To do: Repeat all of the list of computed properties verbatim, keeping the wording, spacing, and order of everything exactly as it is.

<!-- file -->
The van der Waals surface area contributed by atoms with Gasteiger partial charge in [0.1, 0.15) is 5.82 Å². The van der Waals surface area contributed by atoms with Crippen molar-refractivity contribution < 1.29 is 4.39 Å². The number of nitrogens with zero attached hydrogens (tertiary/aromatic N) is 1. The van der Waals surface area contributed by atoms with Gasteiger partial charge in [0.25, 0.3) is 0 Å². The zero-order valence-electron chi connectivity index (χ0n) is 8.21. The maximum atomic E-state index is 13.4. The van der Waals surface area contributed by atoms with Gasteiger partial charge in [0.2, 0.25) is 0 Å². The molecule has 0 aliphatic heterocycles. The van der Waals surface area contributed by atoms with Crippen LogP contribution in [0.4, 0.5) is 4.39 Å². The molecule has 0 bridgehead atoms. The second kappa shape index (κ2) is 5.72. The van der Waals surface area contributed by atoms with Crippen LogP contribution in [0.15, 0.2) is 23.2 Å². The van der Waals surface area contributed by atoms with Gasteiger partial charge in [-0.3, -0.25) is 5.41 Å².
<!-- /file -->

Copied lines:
The van der Waals surface area contributed by atoms with Gasteiger partial charge in [0.1, 0.15) is 5.82 Å². The van der Waals surface area contributed by atoms with Crippen molar-refractivity contribution < 1.29 is 4.39 Å². The number of nitrogens with zero attached hydrogens (tertiary/aromatic N) is 1. The van der Waals surface area contributed by atoms with Gasteiger partial charge in [0.25, 0.3) is 0 Å². The zero-order valence-electron chi connectivity index (χ0n) is 8.21. The maximum atomic E-state index is 13.4. The van der Waals surface area contributed by atoms with Gasteiger partial charge in [0.2, 0.25) is 0 Å². The molecule has 0 aliphatic heterocycles. The van der Waals surface area contributed by atoms with Crippen LogP contribution in [0.4, 0.5) is 4.39 Å². The molecule has 0 bridgehead atoms. The second kappa shape index (κ2) is 5.72. The van der Waals surface area contributed by atoms with Crippen LogP contribution in [0.15, 0.2) is 23.2 Å². The van der Waals surface area contributed by atoms with Gasteiger partial charge in [-0.3, -0.25) is 5.41 Å².